The Great Oak Room retains its original oak panelling, moulded plaster ceiling and 'double-decker' fireplace, making it "one of the finest rooms in the West Country". Entrance is via an oak internal porch, similar to that of Montacute House. The only features which have changed since the room was built are the enlarged Georgian windows, giving a view onto the knot garden.
The Small Oak Room and Bedroom
The Small Oak Room and Bedroom are contemporary with the Great Oak Room but much less richly panelled. The Bedroom has the moulded plaster ceiling upon which the knot garden’s design is based. The common layout of Tudor rooms in an apartment with people travelling from most public to most intimate suggests that the Great Oak Room was the most public room whilst the Small Oak Room and Bedroom were more private antechambers, possibly bedrooms and cabinets.
The Print Room
The Print Room is part of the 18th-century extension of the Lodge and has been renovated by the Museum to look like a typical Print Room of the period. The collection of tiles around the fireplace, examples of marquetry and parquetry in the furniture and the ‘japanned’ grandfather clock represent the fashion of the early eighteenth century.
The Mary Carpenter Room
The Mary Carpenter Room contains a display of the history of the Red Lodge as a school, a painting by the Savages of Mary Carpenter with her first pupil, a photo of Mary Carpenter, and Mary Carpenter's Broadwood piano, bought for the house in 1845.
The grand Georgian staircase and landing display portraits of notable people linked with the house – John and Mary Henley, Robert Yeamans, Robert Poyntz, Florence Poulett, William Herbert, the Third Earl of Pembroke, and Col. Adrian Scrope. The staircase was designed with as many windows as possible and nobly proportioned, with a grand chandelier to illuminate Mary Henley and her guests as they processed into the Reception Room.
The Reception Room and Parlour
Though the Reception Room and Parlour are in the original Tudor core of the house, they underwent major renovations by the Henleys to present them as fashionable Georgian rooms. The Reception Room shows a beam where the original external south wall stood, but was knocked through to incorporate the loggia and extend the room as far as possible.
The Parlour has a mixture of Georgian Deal panelling and original Tudor oak panelling, and an original moulded plaster ceiling. The Parlour also has niches and hybrid door/windows where the 19th Century extensions were made, blocking off bay windows.
The New Oak Room and the Well
The New Oak Room was extensively altered in the nineteenth century, and in 1965 the museum re-used older fixtures and fittings from other sites to decorate the room. The panelling is pre-18th century, bought from the Refectory of St Michael-on-the-Mount, and the mantelpiece and fire surround from Ashley Down House.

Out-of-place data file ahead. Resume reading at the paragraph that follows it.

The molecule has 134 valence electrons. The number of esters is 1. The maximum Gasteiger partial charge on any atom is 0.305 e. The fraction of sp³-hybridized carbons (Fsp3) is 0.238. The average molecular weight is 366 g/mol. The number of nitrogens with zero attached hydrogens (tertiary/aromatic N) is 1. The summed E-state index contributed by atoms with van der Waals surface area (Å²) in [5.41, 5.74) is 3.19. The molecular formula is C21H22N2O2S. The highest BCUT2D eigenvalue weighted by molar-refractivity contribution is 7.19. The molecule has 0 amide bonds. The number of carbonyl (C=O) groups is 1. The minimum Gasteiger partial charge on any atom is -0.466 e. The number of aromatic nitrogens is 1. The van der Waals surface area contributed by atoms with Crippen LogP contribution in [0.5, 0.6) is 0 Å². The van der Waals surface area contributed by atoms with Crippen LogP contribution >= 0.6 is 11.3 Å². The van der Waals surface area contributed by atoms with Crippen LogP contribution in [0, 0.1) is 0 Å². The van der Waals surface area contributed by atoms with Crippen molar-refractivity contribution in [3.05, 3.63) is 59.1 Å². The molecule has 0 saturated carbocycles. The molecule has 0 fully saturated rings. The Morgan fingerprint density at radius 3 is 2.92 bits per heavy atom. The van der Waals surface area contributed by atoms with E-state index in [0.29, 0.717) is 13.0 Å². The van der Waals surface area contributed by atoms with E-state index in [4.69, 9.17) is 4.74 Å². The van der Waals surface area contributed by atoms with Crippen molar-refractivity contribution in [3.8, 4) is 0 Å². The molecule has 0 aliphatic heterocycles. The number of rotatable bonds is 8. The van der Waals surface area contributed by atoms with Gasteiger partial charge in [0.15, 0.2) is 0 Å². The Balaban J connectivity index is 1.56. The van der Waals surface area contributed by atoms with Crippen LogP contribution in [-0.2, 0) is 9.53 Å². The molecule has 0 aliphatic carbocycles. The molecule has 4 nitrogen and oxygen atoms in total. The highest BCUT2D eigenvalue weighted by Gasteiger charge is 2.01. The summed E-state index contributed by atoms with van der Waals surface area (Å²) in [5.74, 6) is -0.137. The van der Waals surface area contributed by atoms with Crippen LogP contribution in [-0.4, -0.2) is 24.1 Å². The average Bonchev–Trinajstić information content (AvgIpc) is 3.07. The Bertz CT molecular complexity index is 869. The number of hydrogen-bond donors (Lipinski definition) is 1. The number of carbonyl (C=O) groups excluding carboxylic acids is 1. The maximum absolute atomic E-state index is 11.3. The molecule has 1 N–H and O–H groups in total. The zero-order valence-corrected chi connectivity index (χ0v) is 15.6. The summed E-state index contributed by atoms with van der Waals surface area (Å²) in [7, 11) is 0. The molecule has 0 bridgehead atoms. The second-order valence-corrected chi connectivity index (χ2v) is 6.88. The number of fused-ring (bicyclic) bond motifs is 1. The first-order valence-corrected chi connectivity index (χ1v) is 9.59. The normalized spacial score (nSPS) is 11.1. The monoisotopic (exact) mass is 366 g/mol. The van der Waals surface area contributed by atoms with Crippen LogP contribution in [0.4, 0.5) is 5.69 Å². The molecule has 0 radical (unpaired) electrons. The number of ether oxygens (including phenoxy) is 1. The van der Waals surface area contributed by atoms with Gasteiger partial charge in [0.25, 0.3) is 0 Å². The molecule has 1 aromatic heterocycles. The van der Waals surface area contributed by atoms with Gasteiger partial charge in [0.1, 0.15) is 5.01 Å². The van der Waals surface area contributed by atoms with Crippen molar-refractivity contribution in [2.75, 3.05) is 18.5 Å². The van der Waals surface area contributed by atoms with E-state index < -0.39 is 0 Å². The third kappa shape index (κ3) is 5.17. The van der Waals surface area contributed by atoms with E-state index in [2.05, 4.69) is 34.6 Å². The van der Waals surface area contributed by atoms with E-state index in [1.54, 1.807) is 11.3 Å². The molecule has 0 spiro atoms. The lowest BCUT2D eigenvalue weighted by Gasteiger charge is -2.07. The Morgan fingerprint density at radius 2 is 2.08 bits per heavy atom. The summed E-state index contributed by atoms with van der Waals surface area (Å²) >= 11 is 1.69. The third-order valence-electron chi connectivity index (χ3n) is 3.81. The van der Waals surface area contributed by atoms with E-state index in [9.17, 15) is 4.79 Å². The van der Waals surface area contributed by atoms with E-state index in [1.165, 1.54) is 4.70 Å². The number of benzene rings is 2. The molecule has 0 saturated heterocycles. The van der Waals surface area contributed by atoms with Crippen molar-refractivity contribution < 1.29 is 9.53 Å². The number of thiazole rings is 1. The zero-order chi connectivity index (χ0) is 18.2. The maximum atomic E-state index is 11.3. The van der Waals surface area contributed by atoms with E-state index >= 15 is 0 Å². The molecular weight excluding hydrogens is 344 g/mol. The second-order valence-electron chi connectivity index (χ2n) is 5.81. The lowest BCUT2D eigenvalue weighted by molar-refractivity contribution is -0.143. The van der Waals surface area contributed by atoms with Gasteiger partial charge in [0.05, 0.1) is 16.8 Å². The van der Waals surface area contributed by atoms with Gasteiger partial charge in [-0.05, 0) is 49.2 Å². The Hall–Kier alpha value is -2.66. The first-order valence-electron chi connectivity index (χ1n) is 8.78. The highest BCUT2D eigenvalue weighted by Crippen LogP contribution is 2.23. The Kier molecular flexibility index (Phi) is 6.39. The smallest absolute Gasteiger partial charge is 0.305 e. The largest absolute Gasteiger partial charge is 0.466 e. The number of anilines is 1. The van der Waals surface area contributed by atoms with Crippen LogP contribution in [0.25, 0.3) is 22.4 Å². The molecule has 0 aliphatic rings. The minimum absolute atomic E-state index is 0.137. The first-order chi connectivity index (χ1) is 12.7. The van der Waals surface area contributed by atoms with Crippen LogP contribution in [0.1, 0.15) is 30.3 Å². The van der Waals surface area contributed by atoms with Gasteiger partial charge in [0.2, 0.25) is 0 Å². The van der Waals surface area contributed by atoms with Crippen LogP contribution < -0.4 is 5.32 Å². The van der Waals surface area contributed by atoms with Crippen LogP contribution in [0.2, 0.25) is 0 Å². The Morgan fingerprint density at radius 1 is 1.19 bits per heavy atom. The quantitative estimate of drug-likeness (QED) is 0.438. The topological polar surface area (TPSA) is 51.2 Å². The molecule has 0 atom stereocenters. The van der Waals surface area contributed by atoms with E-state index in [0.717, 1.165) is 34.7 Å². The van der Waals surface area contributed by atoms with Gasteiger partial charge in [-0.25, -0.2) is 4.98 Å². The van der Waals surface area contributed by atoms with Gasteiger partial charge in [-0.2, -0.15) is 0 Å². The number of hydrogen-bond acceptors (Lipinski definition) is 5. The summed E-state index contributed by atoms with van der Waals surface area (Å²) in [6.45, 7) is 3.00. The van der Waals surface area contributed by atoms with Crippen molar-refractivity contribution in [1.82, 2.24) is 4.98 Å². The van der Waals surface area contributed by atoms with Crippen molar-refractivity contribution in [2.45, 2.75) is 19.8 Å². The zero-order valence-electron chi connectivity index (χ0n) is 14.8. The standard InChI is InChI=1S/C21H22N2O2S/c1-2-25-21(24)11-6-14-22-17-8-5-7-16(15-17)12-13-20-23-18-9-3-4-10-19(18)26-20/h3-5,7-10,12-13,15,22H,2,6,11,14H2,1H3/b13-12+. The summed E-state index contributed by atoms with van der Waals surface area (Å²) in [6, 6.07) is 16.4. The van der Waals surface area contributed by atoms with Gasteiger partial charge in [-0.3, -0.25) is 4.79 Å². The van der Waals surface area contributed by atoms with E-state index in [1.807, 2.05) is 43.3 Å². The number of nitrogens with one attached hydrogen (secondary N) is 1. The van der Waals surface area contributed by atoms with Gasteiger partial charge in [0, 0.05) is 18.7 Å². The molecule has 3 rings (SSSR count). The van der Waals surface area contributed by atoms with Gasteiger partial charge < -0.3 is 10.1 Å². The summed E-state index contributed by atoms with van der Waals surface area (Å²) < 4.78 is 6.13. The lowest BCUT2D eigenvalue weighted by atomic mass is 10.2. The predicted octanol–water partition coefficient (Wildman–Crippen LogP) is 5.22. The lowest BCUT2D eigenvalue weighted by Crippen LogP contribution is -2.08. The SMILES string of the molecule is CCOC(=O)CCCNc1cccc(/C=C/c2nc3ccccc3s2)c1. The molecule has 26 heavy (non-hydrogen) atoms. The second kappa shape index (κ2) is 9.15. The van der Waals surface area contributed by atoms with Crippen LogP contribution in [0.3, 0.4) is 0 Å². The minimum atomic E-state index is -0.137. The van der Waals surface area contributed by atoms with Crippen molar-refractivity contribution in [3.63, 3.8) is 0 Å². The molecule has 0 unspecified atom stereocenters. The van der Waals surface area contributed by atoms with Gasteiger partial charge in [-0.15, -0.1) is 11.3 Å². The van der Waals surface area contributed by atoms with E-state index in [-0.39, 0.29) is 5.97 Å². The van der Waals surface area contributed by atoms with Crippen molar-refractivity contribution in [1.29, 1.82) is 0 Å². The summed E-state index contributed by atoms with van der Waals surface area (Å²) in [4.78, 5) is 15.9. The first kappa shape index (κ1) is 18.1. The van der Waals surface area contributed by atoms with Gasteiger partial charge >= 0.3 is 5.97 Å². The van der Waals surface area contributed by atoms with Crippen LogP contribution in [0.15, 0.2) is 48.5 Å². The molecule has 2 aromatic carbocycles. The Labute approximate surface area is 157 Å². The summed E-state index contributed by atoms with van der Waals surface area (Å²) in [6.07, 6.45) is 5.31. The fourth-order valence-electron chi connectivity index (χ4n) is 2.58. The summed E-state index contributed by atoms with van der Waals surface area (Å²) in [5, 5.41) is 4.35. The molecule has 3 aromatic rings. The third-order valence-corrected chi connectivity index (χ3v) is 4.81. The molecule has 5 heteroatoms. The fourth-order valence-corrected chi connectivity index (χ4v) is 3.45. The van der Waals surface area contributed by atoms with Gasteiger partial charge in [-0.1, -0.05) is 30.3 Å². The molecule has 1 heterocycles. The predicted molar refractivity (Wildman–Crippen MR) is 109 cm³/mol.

The Second Floor
The Tudor gabled attic was extended into a full-height second floor by the Henleys.
Portrait of Queen Elizabeth I
The chair in the Great Oak Room folds down so that the back turns into the table-top. Hybrid furniture was not uncommon in the Tudor period (ie. Chests used as tables and chairs). The Speke family are an aristocratic family from near Ilminster, Somerset.
Portrait of Florence Smyth and her black "Page"
In the Small Oak Room is a portrait of Florence Smyth, of the Smyth Family and her black ‘Page’. There is no information on the identity of the boy in the portrait, so it can’t be said whether the boy is a slave, a servant, or a peer of Florence's. If the boy is a slave then it is probably the earliest depiction of a slave in the UK.
Mary Carpenter's Piano
The piano in the Mary Carpenter Room is the original Broadwood piano bought by Mary Carpenter in 1845. The fabric panel on the front of a Broadwood is usually made from silk, so it is possible that the fabric and embroidery on this one were a project for the school girls.
18th Century Spinet
The Spinet in the Print Room was made by Benjamin Slade in 1702. It has been at the Red Lodge since at least 1935 when Alec Hodson restored it. The Museum and the Bristol Savages tune it every year and it is used as part of the Savages' festivities.
The Skinner Chair
The Skinner Chair in the Parlour was carved for Bishop Skinner in the late 17th century. The story told in the relief is that of Actaeon the Hunter who angered Artemis and was punished by being turned into a deer and attacked by his own hunting party.
The chair has been used on two royal occasions – Prince Albert sat on it in 1848 when Bristol’s Albert Dock was renamed in his honour, and Edward VII sat on it in 1908 when the Edward VII Dock was opened.
The Knot Garden
The Garden viewed from the Parlour and Great Oak Room is a 1980s interpretation of an Elizabethan Knot Garden. The box hedge 'knot' is copied from the design incorporated into the ceiling of the Bedroom. Herbs and flowers are mixed together in beds as was the fashion in the 1630s, and all the plants used would have been common in a similar garden of the period. The trellis is copied from a French seventeenth century design.
Media and modern day usage
Art and sculpture
Responding to the building, the selected artists take on board sensitivities of politics past, ongoing preservation, and today's nervy ambiguities. The works contrast and compliment the architecture and decoration of the Red Lodge but none sit too comfortably, and the friction they create subtly transforms this Elizabethan house.
Film and theatre
The Ithaca Axis performed a roaming piece of theatre, parts of which were set in the Great Oak Room and the Garden. In 2013, Galliard Films made an online documentary as a fun, informal way of looking into some of the history of the Red Lodge.
On 10 February 2016, the Red Lodge was used in the BBC Four documentary Queen Elizabeth I: A Timewatch Guide with shots of Vanessa Collingridge in the Reception Room, Great Oak Room, and knot garden.